Mario Tennis Aces Review – Mario Serves up an Ace on the Switch

Mario Tennis Aces Review

It’s been a little while since Nintendo players saw a good Mario Tennis game – after some solid and deep titles like Mario Tennis Power Tour, we saw Mario’s game drop off drastically with 2015’s Mario Tennis Ultra Smash. But now, the wait has been worth it, as our favorite Italian stereotype once again puts on his tennis cap and hits the courts, with Mario Tennis Aces – a deep, fun and well-crafted Tennis game that brings the series back to greatness. It may be challenging at times, but this little Switch game packs in a lot of content and offers lots of modes to will make tennis fans happy.

As I commented on already in my Preview, Mario Tennis Aces brings back the depth and range of modes that many might have missed with Mario Tennis Ultra Smash on the Wii U. Perhaps the centerpiece is Adventure Mode, an RPG-like story that takes you around a map to solve the case of a cursed tennis racket. With cute little Toad by your side, you open up parts of the map by completing challenges – much like Mario’s other adventures. And kudos to Nintendo for making these challenges fresh and varied, as you’re not just playing tennis over and over; you’re solving puzzles, doing trick moves, and using strategies to overcome challenges and earn rewards.

A Smashing Adventure

The cute, funny dialogue and colorful cast of characters you’d expect from classic Nintendo games are also fully present in Adventure Mode, keeping things entertaining and engaging throughout. However, if I had a complaint it was that the difficulty curve ramped up unexpectedly at times. While some parts were a breeze, I would periodically run up against a really hard challenge of my physical and mental skills without expecting it. Don’t get me wrong – a challenge is good; I just like them to be a more smooth incline upward so I can build my skills and increase my effort accordingly.

Mario Tennis Aces

You don’t like Adventure Mode? No problem – Mario Tennis Aces offers a lot more ways to play. Tournament Mode gives you the familiar pyramid competition against AI like Bowser and Princess Peach, as you work your way up to win a series of Cups. It’s fun and almost like another Adventure, as you face different opponents each with their own skills and weaknesses. The game began with 16 playable characters, but more are apparently being added on a regular basis. Some of the characters are unlocked as you play, giving you something more to work for if a virtual trophy doesn’t do it for you. Mario Tennis Aces has nice variety and the replayability factor is high.

I also really liked Swing Mode – you detach the Joy-Con controllers and use them to “swing” your racket. This is pretty realistic and adds a nice twist to gameplay, and also makes for a nice way to play against your friends and family. As with any motions controls, it takes some work to get the subtler moves down, so it might be frustrating at first for some players to master.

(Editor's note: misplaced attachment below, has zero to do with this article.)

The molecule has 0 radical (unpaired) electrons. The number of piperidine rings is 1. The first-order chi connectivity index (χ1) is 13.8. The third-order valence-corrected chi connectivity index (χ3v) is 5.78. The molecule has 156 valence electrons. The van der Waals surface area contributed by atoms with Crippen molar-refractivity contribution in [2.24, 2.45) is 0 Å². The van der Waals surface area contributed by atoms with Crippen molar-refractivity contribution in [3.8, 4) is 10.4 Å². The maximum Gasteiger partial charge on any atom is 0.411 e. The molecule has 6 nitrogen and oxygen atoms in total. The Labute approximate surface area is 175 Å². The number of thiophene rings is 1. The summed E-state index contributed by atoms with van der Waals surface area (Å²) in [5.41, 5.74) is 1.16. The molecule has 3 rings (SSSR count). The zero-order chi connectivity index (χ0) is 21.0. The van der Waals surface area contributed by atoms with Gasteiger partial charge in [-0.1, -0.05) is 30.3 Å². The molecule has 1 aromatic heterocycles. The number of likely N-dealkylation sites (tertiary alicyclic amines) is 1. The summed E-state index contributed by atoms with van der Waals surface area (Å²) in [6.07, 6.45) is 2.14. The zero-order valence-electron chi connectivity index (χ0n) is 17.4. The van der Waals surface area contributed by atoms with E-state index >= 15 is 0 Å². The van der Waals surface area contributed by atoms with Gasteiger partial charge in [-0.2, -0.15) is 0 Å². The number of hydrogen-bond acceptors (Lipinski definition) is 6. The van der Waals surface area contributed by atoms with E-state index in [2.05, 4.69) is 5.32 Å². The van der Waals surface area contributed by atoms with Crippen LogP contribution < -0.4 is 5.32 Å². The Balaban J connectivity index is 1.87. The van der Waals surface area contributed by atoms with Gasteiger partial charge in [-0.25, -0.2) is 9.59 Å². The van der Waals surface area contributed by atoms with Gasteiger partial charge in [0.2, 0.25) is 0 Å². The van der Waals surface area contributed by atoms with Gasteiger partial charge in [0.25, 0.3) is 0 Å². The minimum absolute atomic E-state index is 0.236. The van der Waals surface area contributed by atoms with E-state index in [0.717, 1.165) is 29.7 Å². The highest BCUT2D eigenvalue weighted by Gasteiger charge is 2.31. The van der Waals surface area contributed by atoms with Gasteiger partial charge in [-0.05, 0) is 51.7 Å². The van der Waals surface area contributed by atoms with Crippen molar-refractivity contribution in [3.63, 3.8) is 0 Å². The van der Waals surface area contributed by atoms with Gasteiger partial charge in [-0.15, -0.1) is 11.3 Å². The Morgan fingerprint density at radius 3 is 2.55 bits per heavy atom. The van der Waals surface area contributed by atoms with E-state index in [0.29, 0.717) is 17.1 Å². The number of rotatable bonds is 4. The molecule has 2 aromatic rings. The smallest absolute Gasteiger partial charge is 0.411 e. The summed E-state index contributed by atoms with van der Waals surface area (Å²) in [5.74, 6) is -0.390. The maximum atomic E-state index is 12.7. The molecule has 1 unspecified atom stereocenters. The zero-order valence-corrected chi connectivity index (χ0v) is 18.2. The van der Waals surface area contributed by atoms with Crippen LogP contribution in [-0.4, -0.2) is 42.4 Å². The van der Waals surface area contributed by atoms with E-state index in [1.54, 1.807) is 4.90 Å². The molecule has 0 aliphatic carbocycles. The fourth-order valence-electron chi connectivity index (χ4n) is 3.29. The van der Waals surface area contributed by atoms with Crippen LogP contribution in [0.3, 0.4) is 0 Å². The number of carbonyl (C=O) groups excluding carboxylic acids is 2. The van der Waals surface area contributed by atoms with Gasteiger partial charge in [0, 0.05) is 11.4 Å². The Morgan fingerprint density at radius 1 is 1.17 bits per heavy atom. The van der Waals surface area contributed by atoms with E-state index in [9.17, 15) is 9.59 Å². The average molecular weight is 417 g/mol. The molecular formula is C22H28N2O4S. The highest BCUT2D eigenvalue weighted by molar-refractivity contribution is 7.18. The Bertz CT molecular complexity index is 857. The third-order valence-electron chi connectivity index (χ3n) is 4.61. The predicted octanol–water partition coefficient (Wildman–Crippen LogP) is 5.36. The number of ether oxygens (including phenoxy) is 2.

Mario’s Got the Moves

Speaking of those subtleties, a lot of work has clearly gone into making Mario Tennis Aces a pretty deep simulation of realistic tennis, and that impressed me. There are a surprising number of different shots you can do – trust me, this is no mindless game of pressing one button to swing the same way over and over. In addition to the usual swing, the A, B, X, and Y buttons allow you to choose Topspin, Lobs, Slices, and even Drop Shots. Then there are Trick Shots, Zone Shots, Charged Shots and more that trigger when you get your timing and placement just right. To be honest, it’s all a bit too much to take in; I felt overwhelmed especially at first, and honestly, the game could space out the introduction of new moves a bit better.

In presentation, Mario Tennis Aces has the excellent polish and high production standards we would expect from a showcase Nintendo title. Animations are smooth and well-rendered, backgrounds are full of color and life, and sound effects and music all add to the high-quality feel. I felt that the presentation, especially in Adventure Mode, was right up to par with Super Mario Odyssey, and that is high praise indeed. Despite it having some similarities in look to Ultra Smash, Nintendo has put quality into Mario Tennis Aces, and I never got the sense that this was a rushed or recycled title.

Mario tennis aces

Put everything together, and Mario Tennis Aces is a great addition to the Switch lineup. For hardcore tennis fans, there’s lots of authenticity to the shot selection and special moves. If you like an RPG-style Mario adventure, there’s a deep and well-written mode that will keep you interested. And other layers, like Swing mode, Free Mode (vs. friends on the same Switch) and Tournament Mode give you lots of ways to play when you want to change things up. The game could do better to prepare you for unexpected moments of difficulty, but that doesn’t change the fact that Mario Tennis Aces is a really fun game and another essential title for any Switch owner.

** A Nintendo Switch code was provided by the publisher **

The Good

  • Lots of modes and ways to play
  • Well-written, deep Adventure Mode
  • Surprisingly realistic tennis

The Bad

  • Uneven difficulty
  • Throws lots of information at you quickly